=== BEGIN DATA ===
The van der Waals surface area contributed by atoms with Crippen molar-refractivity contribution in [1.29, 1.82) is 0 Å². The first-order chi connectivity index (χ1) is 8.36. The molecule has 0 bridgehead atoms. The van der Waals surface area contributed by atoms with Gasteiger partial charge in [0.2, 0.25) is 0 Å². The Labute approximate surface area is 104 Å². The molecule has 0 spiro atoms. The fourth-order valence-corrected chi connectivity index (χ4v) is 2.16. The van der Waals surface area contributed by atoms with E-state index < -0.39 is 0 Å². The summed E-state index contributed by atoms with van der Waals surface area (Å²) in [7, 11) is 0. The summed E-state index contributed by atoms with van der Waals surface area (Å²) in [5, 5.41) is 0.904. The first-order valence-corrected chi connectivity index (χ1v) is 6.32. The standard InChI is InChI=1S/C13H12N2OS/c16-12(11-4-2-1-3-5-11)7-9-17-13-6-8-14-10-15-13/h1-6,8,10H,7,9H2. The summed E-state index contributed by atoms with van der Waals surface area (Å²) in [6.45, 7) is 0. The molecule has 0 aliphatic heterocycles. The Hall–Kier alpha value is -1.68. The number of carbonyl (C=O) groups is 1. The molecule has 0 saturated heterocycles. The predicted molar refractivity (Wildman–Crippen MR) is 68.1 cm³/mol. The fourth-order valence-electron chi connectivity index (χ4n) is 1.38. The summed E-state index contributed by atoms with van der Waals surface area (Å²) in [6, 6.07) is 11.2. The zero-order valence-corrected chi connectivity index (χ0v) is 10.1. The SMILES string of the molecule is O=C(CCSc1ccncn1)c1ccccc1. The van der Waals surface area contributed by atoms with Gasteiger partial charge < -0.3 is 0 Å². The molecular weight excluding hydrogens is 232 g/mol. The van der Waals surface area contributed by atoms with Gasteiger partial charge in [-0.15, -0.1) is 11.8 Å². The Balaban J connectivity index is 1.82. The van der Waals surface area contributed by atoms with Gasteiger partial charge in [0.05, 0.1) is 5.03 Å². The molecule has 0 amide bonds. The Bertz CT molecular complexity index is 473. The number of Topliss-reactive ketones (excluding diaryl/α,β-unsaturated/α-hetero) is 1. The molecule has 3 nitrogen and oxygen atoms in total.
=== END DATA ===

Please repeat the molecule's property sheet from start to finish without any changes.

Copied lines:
The van der Waals surface area contributed by atoms with Crippen molar-refractivity contribution in [1.29, 1.82) is 0 Å². The first-order chi connectivity index (χ1) is 8.36. The molecule has 0 bridgehead atoms. The van der Waals surface area contributed by atoms with Gasteiger partial charge in [0.2, 0.25) is 0 Å². The Labute approximate surface area is 104 Å². The molecule has 0 spiro atoms. The fourth-order valence-corrected chi connectivity index (χ4v) is 2.16. The van der Waals surface area contributed by atoms with E-state index < -0.39 is 0 Å². The summed E-state index contributed by atoms with van der Waals surface area (Å²) in [7, 11) is 0. The summed E-state index contributed by atoms with van der Waals surface area (Å²) in [5, 5.41) is 0.904. The first-order valence-corrected chi connectivity index (χ1v) is 6.32. The standard InChI is InChI=1S/C13H12N2OS/c16-12(11-4-2-1-3-5-11)7-9-17-13-6-8-14-10-15-13/h1-6,8,10H,7,9H2. The summed E-state index contributed by atoms with van der Waals surface area (Å²) in [6.45, 7) is 0. The molecule has 0 aliphatic heterocycles. The Hall–Kier alpha value is -1.68. The number of carbonyl (C=O) groups is 1. The molecule has 0 saturated heterocycles. The predicted molar refractivity (Wildman–Crippen MR) is 68.1 cm³/mol. The fourth-order valence-electron chi connectivity index (χ4n) is 1.38. The summed E-state index contributed by atoms with van der Waals surface area (Å²) in [6, 6.07) is 11.2. The zero-order valence-corrected chi connectivity index (χ0v) is 10.1. The SMILES string of the molecule is O=C(CCSc1ccncn1)c1ccccc1. The van der Waals surface area contributed by atoms with Gasteiger partial charge < -0.3 is 0 Å². The molecular weight excluding hydrogens is 232 g/mol. The van der Waals surface area contributed by atoms with Gasteiger partial charge in [-0.15, -0.1) is 11.8 Å². The Balaban J connectivity index is 1.82. The van der Waals surface area contributed by atoms with Gasteiger partial charge in [0.05, 0.1) is 5.03 Å². The molecule has 0 amide bonds. The Bertz CT molecular complexity index is 473. The number of Topliss-reactive ketones (excluding diaryl/α,β-unsaturated/α-hetero) is 1. The molecule has 3 nitrogen and oxygen atoms in total.